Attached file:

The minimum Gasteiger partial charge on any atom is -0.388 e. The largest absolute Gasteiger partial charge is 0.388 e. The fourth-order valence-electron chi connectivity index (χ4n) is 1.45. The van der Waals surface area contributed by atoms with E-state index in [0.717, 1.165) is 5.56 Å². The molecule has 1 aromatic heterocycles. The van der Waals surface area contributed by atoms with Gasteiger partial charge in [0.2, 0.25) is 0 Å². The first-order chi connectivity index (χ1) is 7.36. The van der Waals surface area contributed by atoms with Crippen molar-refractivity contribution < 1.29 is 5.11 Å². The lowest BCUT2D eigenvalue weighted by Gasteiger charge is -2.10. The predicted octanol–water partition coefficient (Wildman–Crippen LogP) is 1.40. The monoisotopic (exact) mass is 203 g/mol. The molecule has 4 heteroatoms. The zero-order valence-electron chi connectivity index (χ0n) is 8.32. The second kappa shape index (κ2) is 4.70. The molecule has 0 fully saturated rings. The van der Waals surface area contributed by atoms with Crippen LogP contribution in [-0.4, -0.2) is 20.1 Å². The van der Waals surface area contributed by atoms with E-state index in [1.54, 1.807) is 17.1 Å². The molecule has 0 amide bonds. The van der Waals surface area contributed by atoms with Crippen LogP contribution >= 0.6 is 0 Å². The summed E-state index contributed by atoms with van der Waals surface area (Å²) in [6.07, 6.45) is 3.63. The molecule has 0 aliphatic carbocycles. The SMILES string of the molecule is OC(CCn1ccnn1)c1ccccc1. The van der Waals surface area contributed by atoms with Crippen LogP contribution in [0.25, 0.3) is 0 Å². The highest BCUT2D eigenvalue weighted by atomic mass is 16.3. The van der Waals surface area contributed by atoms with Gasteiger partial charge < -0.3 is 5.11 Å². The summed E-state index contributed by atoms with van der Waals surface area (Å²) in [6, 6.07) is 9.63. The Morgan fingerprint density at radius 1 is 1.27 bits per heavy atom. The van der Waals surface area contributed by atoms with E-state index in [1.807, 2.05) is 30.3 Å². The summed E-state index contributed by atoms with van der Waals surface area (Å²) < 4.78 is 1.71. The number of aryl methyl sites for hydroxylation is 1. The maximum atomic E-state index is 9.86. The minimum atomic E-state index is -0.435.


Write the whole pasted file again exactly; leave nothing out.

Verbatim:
The minimum Gasteiger partial charge on any atom is -0.388 e. The largest absolute Gasteiger partial charge is 0.388 e. The fourth-order valence-electron chi connectivity index (χ4n) is 1.45. The van der Waals surface area contributed by atoms with E-state index in [0.717, 1.165) is 5.56 Å². The molecule has 1 aromatic heterocycles. The van der Waals surface area contributed by atoms with Gasteiger partial charge in [0.2, 0.25) is 0 Å². The first-order chi connectivity index (χ1) is 7.36. The van der Waals surface area contributed by atoms with Crippen molar-refractivity contribution < 1.29 is 5.11 Å². The lowest BCUT2D eigenvalue weighted by Gasteiger charge is -2.10. The predicted octanol–water partition coefficient (Wildman–Crippen LogP) is 1.40. The monoisotopic (exact) mass is 203 g/mol. The molecule has 4 heteroatoms. The zero-order valence-electron chi connectivity index (χ0n) is 8.32. The second kappa shape index (κ2) is 4.70. The molecule has 0 fully saturated rings. The van der Waals surface area contributed by atoms with Crippen LogP contribution in [-0.4, -0.2) is 20.1 Å². The van der Waals surface area contributed by atoms with E-state index in [1.54, 1.807) is 17.1 Å². The molecule has 0 amide bonds. The van der Waals surface area contributed by atoms with Crippen LogP contribution >= 0.6 is 0 Å². The summed E-state index contributed by atoms with van der Waals surface area (Å²) in [6.07, 6.45) is 3.63. The molecule has 0 aliphatic carbocycles. The SMILES string of the molecule is OC(CCn1ccnn1)c1ccccc1. The van der Waals surface area contributed by atoms with Crippen LogP contribution in [0.25, 0.3) is 0 Å². The highest BCUT2D eigenvalue weighted by atomic mass is 16.3. The van der Waals surface area contributed by atoms with Gasteiger partial charge < -0.3 is 5.11 Å². The summed E-state index contributed by atoms with van der Waals surface area (Å²) in [6, 6.07) is 9.63. The Morgan fingerprint density at radius 1 is 1.27 bits per heavy atom. The van der Waals surface area contributed by atoms with E-state index in [1.807, 2.05) is 30.3 Å². The summed E-state index contributed by atoms with van der Waals surface area (Å²) < 4.78 is 1.71. The number of aryl methyl sites for hydroxylation is 1. The maximum atomic E-state index is 9.86. The minimum atomic E-state index is -0.435.